We learn about our world through experiences; what we experience firsthand, read and watch streamed through various information and ‘quasi’ information platforms. Some is self-selected and some is spoon-fed to us with others controlling the content and direction of a given topic.
This is not limited to news organizations. Entertainment outlets attempt to share ‘important information’ as well, watered-down for appeal and easy reading. Unfortunate, but not unexpected, this often results in a product that is far from accurate. But what happens when authoritative ‘sources’ – presumed to be ‘gold standard’ are also outdated?
Sadly, women’s health, THE most underfunded, neglected specialty, yet most important to ensure continuation of a healthy species, remains captive to the patriarchy and prisoner to the for-profit and personal interests of those who dictate the course for progression. The sub specialty of endometriosis has experienced almost no progress for decades. To wit:
I recently read an article in the Journal of American Medical Association (JAMA), THE journal most healthcare practitioners in America consider ‘Gold Standard’. Indeed, JAMA states they are “the most circulated journal in the world with more than 320,000 JAMA recipients of the print journal, 1.2 million recipients of electronic tables of contents and alerts, and over 20 million annual visits to the journal’s website.” Unfortunately, the feature presented to the vast audience of practitioners, policy makers and members of the public was of the poorest quality [Peiris, AN, Chaljub E, Medlock D Endometriosis. JAMA.2018;320(24):2608] . As such, a response was necessary. Importantly, the premise of my response was not to attack the authors. Rather I sought to raise awareness on the pandemic proportion of misinformation that continues to plagues our knowledge systems at a time of ‘Evidence Based Medicine’.
It was with high hopes that this prestigious journal, with a massive following, would accept my Letter of Response to the article ‘Endometriosis’. Today I received notice, however, that the editorial team denied my submission on the grounds that it lacked ‘high enough merit’. They also cited less pertinent concerns (ie. ‘limited space’). The Response Letter can be read here: letter of response to jama.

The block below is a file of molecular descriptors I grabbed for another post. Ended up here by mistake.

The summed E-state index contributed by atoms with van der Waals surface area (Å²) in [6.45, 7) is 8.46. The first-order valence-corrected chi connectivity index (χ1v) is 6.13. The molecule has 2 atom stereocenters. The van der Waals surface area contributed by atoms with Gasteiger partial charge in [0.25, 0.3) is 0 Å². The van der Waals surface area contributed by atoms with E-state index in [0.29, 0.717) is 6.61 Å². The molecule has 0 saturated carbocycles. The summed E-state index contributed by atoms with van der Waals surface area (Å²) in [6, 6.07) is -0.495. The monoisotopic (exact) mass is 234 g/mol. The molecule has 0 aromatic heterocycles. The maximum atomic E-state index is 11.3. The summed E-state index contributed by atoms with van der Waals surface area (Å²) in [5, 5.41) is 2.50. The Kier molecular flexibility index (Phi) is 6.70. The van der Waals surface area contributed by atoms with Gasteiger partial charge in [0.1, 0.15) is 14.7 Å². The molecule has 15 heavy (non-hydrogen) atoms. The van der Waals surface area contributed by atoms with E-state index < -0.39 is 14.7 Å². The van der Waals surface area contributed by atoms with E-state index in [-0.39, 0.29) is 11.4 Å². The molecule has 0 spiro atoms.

As a writer, I expect denial. As an educated advocate, witnesses to the numerous injustices those with endometriosis continue to face year after year, for decades while other areas of healthcare evolve, I feel hostage to the system that revolves around the daily onslaught of misinformation that starts from the very top.
It is a system with intent to provide the most accurate information yet, those within the very system itself are blinded to the misinformation they promote. Perhaps they are aware of the concerns yet perceive the topic endometriosis – insignificant. Or perhaps, in the paltry 400 word limit, they allow, I should have used ‘shock and awe’ in my Letter of Response highlighting the destructive nature of endometriosis beyond menstruation. Destruction that includes kidney death, bowel obstructions, collapsing lungs and coughing up blood – conditions still perceived as ‘rare’, when in fact, they are not.
The plethora of injustices and complications which can occur with endometriosis provides endless topics for a writer. Unfortunately, always having to be the ‘reactor’ and ‘put the flames out’ within a tiny envelop to work in makes the mission of an advocate far more difficult than it should. When the system blindly gives a platform where millions of readers will access inaccurate information, I ask the system, when will we, as advocates and survivors, be given the equivalent platform to share accurate information?
Trish (January 29, 2019) Tweet Trish’s Blog